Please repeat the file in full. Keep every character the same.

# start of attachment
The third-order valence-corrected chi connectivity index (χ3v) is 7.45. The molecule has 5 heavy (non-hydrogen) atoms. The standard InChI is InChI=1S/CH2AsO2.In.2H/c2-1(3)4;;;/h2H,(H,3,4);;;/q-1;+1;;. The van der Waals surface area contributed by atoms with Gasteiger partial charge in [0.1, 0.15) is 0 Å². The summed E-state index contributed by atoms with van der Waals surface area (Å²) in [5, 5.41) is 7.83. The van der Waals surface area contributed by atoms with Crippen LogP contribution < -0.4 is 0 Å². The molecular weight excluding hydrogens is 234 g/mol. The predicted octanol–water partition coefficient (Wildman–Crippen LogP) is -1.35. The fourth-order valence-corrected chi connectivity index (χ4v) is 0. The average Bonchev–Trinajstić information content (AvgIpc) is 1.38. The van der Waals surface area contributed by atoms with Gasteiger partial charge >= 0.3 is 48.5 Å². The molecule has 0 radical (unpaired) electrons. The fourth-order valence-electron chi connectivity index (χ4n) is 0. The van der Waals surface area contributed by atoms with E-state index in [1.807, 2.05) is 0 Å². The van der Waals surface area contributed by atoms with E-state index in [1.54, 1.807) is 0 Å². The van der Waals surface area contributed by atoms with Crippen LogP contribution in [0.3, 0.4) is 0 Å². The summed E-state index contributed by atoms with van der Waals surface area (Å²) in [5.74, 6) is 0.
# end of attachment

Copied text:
The third-order valence-corrected chi connectivity index (χ3v) is 7.45. The molecule has 5 heavy (non-hydrogen) atoms. The standard InChI is InChI=1S/CH2AsO2.In.2H/c2-1(3)4;;;/h2H,(H,3,4);;;/q-1;+1;;. The van der Waals surface area contributed by atoms with Gasteiger partial charge in [0.1, 0.15) is 0 Å². The summed E-state index contributed by atoms with van der Waals surface area (Å²) in [5, 5.41) is 7.83. The van der Waals surface area contributed by atoms with Crippen LogP contribution < -0.4 is 0 Å². The molecular weight excluding hydrogens is 234 g/mol. The predicted octanol–water partition coefficient (Wildman–Crippen LogP) is -1.35. The fourth-order valence-corrected chi connectivity index (χ4v) is 0. The average Bonchev–Trinajstić information content (AvgIpc) is 1.38. The van der Waals surface area contributed by atoms with Gasteiger partial charge >= 0.3 is 48.5 Å². The molecule has 0 radical (unpaired) electrons. The fourth-order valence-electron chi connectivity index (χ4n) is 0. The van der Waals surface area contributed by atoms with E-state index in [1.807, 2.05) is 0 Å². The van der Waals surface area contributed by atoms with E-state index in [1.54, 1.807) is 0 Å². The van der Waals surface area contributed by atoms with Crippen LogP contribution in [0.3, 0.4) is 0 Å². The summed E-state index contributed by atoms with van der Waals surface area (Å²) in [5.74, 6) is 0.